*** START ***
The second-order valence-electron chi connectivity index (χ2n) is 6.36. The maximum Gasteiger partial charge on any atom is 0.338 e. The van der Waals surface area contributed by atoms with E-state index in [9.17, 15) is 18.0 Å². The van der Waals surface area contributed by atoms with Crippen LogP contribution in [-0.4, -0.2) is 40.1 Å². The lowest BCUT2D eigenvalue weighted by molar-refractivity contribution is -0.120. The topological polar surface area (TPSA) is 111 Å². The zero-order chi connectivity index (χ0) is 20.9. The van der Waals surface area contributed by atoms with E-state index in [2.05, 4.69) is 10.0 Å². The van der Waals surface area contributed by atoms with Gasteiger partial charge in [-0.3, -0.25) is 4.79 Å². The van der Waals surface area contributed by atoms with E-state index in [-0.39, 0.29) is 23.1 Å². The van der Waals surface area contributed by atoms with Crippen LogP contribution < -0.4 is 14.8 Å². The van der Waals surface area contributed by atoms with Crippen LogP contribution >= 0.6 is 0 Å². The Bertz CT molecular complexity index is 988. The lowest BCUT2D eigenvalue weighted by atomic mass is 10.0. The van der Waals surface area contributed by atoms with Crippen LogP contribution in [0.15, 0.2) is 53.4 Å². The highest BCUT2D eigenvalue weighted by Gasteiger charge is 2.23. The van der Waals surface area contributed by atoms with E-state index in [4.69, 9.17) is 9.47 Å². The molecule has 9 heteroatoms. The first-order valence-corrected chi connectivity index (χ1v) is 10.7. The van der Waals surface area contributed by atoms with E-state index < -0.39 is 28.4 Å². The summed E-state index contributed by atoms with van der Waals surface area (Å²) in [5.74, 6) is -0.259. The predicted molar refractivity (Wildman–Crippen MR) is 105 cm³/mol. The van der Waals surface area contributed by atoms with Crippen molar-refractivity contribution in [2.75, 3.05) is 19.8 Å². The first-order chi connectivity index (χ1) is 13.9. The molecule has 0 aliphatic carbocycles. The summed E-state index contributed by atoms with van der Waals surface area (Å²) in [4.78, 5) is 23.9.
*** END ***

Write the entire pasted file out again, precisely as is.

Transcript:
The second-order valence-electron chi connectivity index (χ2n) is 6.36. The maximum Gasteiger partial charge on any atom is 0.338 e. The van der Waals surface area contributed by atoms with E-state index in [9.17, 15) is 18.0 Å². The van der Waals surface area contributed by atoms with Crippen LogP contribution in [-0.4, -0.2) is 40.1 Å². The lowest BCUT2D eigenvalue weighted by molar-refractivity contribution is -0.120. The topological polar surface area (TPSA) is 111 Å². The zero-order chi connectivity index (χ0) is 20.9. The van der Waals surface area contributed by atoms with E-state index in [2.05, 4.69) is 10.0 Å². The van der Waals surface area contributed by atoms with Gasteiger partial charge in [-0.3, -0.25) is 4.79 Å². The van der Waals surface area contributed by atoms with E-state index in [-0.39, 0.29) is 23.1 Å². The van der Waals surface area contributed by atoms with Crippen LogP contribution < -0.4 is 14.8 Å². The van der Waals surface area contributed by atoms with Crippen LogP contribution >= 0.6 is 0 Å². The Bertz CT molecular complexity index is 988. The lowest BCUT2D eigenvalue weighted by atomic mass is 10.0. The van der Waals surface area contributed by atoms with Crippen LogP contribution in [0.15, 0.2) is 53.4 Å². The highest BCUT2D eigenvalue weighted by Gasteiger charge is 2.23. The van der Waals surface area contributed by atoms with E-state index in [4.69, 9.17) is 9.47 Å². The molecule has 9 heteroatoms. The first-order valence-corrected chi connectivity index (χ1v) is 10.7. The van der Waals surface area contributed by atoms with E-state index < -0.39 is 28.4 Å². The summed E-state index contributed by atoms with van der Waals surface area (Å²) in [5.74, 6) is -0.259. The predicted molar refractivity (Wildman–Crippen MR) is 105 cm³/mol. The van der Waals surface area contributed by atoms with Crippen molar-refractivity contribution in [2.75, 3.05) is 19.8 Å². The first-order chi connectivity index (χ1) is 13.9. The molecule has 0 aliphatic carbocycles. The summed E-state index contributed by atoms with van der Waals surface area (Å²) in [4.78, 5) is 23.9.